This is goofy. Why reward those who hold the American people and their jobs hostage to extract cuts in vital programs that Americans oppose?  It’s time to call them out, not cut them in.  The administration should be demanding the repeal of the sequester, insist that the government be funded, and force an end to debt ceiling extortion.

5.  No cuts in benefits vital to family security.

In calling for a larger deal, the president reiterated that “the balanced approach of spending cuts and entitlement reform and tax reform that I put forward are still on the table.”

He did not elaborate but the president had embraced the notion of cutting Social Security benefits overtime by adopting a lower cost of living adjustment (the “chained CPI”).  This would exact harmful benefits cuts on the most vulnerable in our society, so onerous that the administration pledged to find ways to shield the oldest and poorest seniors from their effects.

Cuts in already meager Social Security benefits aren’t an expression of “balance,” they are an indefensible retreat from “the commitments we make to each other – through Medicare and Medicaid and Social Security.” As the president said in his inaugural address, “we reject the belief that America must choose between caring for the generation that built this country and investing in the generation that will build its future.”

The president embraces a false “balance” because it sounds more reasonable and is more popular than the Republican insistence on cuts in government services only and always. But shared sacrifice is for suckers when the rewards aren’t shared.  We have an economy where the richest 1 percent pocketed more than 90 percent of the nation’s income growth coming out of the financial collapse.  Wages are falling while inequality is growing.  Billionaires pay lower tax rates than the cops that patrol their streets.  Multinationals like GE make billions in profits but pay no taxes whatsoever.

Taxpayers are getting gouged for subsidies to big oil, the most profitable companies in history.  The drug companies are charging us the highest prices for drugs in the world, even though our taxes have helped to develop most of them.   The military budget is higher than it was at the height of the Cold War, while domestic spending is headed to levels not seen since Eisenhower.  A “balanced” approach would start by focusing on the obscene imbalances, not on exacting sacrifice from both the victims and the predators.

6.  Fix the economy first.

The Tea Party strategy of holding the American people and economy hostage repeatedly is working.  They set the terms of a debate bizarrely focused on fixing the debt, rather than fixing the economy.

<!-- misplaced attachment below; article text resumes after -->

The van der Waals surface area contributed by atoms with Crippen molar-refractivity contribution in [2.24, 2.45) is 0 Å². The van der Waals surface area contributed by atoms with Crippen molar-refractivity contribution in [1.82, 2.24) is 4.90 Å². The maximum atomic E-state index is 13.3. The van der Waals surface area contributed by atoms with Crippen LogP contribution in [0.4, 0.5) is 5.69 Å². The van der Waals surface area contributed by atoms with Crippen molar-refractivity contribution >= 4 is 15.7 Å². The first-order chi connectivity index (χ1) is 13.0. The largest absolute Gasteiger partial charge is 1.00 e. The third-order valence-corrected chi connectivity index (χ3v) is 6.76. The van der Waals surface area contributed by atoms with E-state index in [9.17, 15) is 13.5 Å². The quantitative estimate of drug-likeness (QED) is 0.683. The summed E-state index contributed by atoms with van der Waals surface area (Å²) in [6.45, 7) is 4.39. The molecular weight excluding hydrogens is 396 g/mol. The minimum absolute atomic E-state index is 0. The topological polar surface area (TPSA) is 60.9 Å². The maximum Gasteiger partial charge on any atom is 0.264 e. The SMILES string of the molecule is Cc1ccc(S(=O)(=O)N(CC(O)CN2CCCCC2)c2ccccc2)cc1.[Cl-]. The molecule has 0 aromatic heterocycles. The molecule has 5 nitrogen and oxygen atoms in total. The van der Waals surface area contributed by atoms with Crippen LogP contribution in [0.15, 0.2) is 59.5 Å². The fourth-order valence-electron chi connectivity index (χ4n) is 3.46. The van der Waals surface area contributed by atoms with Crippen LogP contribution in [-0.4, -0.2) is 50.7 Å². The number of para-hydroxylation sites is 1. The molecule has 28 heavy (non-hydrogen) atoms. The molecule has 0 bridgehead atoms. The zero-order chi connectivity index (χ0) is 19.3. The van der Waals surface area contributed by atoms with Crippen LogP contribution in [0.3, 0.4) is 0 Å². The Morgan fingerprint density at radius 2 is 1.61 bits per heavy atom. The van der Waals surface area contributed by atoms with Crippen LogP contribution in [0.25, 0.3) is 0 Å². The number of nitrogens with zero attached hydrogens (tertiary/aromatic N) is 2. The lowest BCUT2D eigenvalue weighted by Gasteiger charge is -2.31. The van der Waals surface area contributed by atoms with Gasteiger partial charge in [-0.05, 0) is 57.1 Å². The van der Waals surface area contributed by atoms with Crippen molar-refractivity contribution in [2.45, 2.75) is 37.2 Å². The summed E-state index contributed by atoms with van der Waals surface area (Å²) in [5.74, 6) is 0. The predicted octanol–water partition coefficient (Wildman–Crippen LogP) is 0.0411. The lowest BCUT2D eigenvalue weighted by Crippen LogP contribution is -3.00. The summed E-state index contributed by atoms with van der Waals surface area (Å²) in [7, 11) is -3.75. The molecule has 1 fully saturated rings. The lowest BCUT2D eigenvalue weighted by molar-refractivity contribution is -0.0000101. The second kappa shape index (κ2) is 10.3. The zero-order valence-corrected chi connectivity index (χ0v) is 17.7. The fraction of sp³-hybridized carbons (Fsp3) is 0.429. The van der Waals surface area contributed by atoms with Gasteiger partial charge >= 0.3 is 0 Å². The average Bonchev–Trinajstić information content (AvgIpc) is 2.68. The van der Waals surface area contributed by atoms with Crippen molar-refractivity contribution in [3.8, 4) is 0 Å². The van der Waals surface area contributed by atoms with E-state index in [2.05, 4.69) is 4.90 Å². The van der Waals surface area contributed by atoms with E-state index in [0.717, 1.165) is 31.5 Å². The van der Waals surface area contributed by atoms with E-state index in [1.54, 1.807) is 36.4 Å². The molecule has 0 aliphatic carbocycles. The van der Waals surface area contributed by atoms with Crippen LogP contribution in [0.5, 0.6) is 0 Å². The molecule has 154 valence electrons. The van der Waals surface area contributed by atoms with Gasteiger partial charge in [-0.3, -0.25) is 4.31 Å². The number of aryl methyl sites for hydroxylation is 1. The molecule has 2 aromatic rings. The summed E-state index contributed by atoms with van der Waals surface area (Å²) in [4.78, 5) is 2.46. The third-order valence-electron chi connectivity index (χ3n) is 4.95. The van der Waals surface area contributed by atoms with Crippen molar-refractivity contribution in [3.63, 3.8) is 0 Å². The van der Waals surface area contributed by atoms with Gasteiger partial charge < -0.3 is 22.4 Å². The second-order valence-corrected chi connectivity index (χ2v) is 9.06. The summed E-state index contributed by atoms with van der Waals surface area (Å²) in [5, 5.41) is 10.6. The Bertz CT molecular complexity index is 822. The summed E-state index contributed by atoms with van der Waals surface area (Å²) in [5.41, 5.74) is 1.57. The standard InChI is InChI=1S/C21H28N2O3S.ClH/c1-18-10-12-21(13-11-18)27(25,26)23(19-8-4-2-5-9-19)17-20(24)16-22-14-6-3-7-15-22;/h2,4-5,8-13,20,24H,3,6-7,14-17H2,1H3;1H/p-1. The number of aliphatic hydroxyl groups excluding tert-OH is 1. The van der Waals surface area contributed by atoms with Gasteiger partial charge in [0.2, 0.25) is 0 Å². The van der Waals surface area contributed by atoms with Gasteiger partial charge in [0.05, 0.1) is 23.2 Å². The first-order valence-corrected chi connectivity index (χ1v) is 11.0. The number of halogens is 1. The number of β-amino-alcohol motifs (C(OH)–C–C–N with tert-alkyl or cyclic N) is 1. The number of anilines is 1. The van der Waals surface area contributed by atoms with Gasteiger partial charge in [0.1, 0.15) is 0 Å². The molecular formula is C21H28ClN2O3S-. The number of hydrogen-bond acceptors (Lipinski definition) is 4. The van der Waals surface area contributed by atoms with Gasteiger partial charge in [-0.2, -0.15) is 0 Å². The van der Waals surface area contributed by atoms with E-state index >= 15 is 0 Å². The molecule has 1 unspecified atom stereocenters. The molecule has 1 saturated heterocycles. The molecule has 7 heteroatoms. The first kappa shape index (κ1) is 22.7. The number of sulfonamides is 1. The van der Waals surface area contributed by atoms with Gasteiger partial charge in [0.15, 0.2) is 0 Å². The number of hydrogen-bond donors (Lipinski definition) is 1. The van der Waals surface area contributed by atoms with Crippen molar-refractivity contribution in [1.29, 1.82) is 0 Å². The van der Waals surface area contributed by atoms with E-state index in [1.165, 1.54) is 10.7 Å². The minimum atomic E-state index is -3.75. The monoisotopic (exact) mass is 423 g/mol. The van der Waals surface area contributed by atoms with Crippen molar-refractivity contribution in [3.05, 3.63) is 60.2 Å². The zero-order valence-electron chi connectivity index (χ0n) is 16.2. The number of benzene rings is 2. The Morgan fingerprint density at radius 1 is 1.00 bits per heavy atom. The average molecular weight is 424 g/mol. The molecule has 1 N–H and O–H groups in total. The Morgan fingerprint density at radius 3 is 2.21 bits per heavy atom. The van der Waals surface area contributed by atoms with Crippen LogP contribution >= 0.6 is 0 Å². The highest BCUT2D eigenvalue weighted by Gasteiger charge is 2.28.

But fixing the debt won’t fix the economy.  An austerity program – balanced or not – will only cost jobs and sap an already anemic recovery.  Worse, it does nothing to create the foundation for growth and shared prosperity.  It distracts and detracts from the debate we need to have.

Fixing the economy is the only way to fix the debt.  We must grow our way back to prosperity.  That requires a new strategy for the economy, not simply a jolt of stimulus or a slash of austerity.

We need a strategy to rebuild America and provide  a world-class infrastructure.  We need to provide our children and workers with the best education and training in the world.  We need to boost research and innovation, and capture a lead in the green industrial revolution sweeping the world.  We need a strategy to balance our trade, insuring that we make things in America once more.  We need to empower workers to organize and bargain collectively to gain a fair share of the profits and productivity they help to create.  We need to bolster, not cut, the pillars of family security – affordable health care, excellent public education and affordable college, security in the dusk of life.  This will require progressive tax reform, a reordering of our spending priorities, and cleaning out the corrupted lobbies and special interests that now feed on the American taxpayer.

What is striking is that none of these is addressed by the inane focus on short-term austerity and long-term cuts in Social Security and Medicare.  There is no reason in the bedlam, Mr. President; you have to call out the madness.